If only someone could invent a way of eavesdropping on Rupert Murdoch’s voicemail messages, or hacking into Wendi Deng’s emails, or even finding a public official who was happy to be bribed. Then the world might learn just what it is that caused the 82-year-old billionaire to file for divorce from his formidable 44-year-old wife.
But, in the absence of these aids, the world was left with continued and ever more fanciful speculation, much of it fuelled by the teasing claim from the BBC’s Robert Peston that the reason for the break-up was “jaw-dropping”. No one yet seems to have the slightest idea what he could have meant by this (least of all himself, apparently).
With the Tony Blair camp having issued emphatic denials that he succumbed to Ms Deng’s networking skills, it was left to the planet’s Twitterati to indulge their favoured activity: debating with profound ignorance the private lives and motives of people they’ve never met.
We are therefore forced to rely on the few crumbs falling from the tables of people who might actually know something. Such as the News Corp insider who said that the leak of the impending divorce took Mr Murdoch by surprise, almost as much surprise, in fact, as did the revelations some years ago in The Wall Street Journal of his wife’s chequered history with older men. (When barely out of her teens she so beguiled the 50-year-old husband of the couple who brought her to America that he began an affair with her, was booted out of house and home, married the young Ms Deng, and then, in turn, less than six months later, found himself being cuckolded.)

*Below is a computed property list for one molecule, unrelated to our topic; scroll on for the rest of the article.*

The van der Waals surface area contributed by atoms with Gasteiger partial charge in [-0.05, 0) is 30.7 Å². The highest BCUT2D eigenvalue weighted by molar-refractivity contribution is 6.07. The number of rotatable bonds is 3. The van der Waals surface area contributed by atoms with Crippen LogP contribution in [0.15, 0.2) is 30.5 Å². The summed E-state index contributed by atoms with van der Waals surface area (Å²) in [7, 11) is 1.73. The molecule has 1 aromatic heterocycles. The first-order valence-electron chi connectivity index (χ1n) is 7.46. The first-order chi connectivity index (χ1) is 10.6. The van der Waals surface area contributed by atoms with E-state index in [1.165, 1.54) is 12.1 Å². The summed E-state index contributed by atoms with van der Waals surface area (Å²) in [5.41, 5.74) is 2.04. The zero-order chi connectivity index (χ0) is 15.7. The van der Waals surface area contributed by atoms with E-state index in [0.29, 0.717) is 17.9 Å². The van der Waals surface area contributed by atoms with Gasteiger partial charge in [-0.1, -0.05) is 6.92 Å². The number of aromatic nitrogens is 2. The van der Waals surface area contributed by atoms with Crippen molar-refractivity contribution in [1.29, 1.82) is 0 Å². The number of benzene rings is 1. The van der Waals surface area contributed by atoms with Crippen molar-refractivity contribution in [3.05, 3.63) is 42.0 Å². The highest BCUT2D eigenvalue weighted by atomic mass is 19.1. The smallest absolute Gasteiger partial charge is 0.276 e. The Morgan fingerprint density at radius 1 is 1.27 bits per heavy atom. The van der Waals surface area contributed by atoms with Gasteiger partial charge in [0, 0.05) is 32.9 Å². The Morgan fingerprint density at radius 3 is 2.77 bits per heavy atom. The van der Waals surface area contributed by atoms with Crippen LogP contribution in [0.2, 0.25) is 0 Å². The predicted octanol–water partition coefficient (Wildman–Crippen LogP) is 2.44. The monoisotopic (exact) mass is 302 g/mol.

The cooling of Mr Murdoch’s octogenarian ardour is not – according to his biographer, and, by hearsay, his son Lachlan – a sudden development. The formal word was that the “irretrievable breakdown” had occurred over the last six months, but it may have been much longer in gestation than that.
Lachlan Murdoch, reportedly, has told several people that his father had long since concluded that marrying Ms Deng was “a mistake”. And the tycoon’s biographer Michael Wolff has said that, when he was regularly meeting with Mr Murdoch in 2008, the media mogul gave every appearance of not having slept at home, “but, rather, had arrived minutes before me with clothes bundled in his briefcase”.
Further evidence that the split had been some time in the planning came with the swift announcement of the lawyers the pair had engaged. Hers is Pamela M Sloan of Aronson Mayefsky & Sloan, his Ira E Garr, who acted for Ivana Trump in her divorce from Donald. Ms Trump, incidentally, claimed more than was stipulated in her pre-nup agreement, a portent, perhaps, of things to come. There is, with fancy homes on most continents except Antarctica, and the tussle over not just her share of his assets, but Mr Murdoch’s future legacy for her daughters, much to argue about. Genuinely jaw-dropping it may yet become.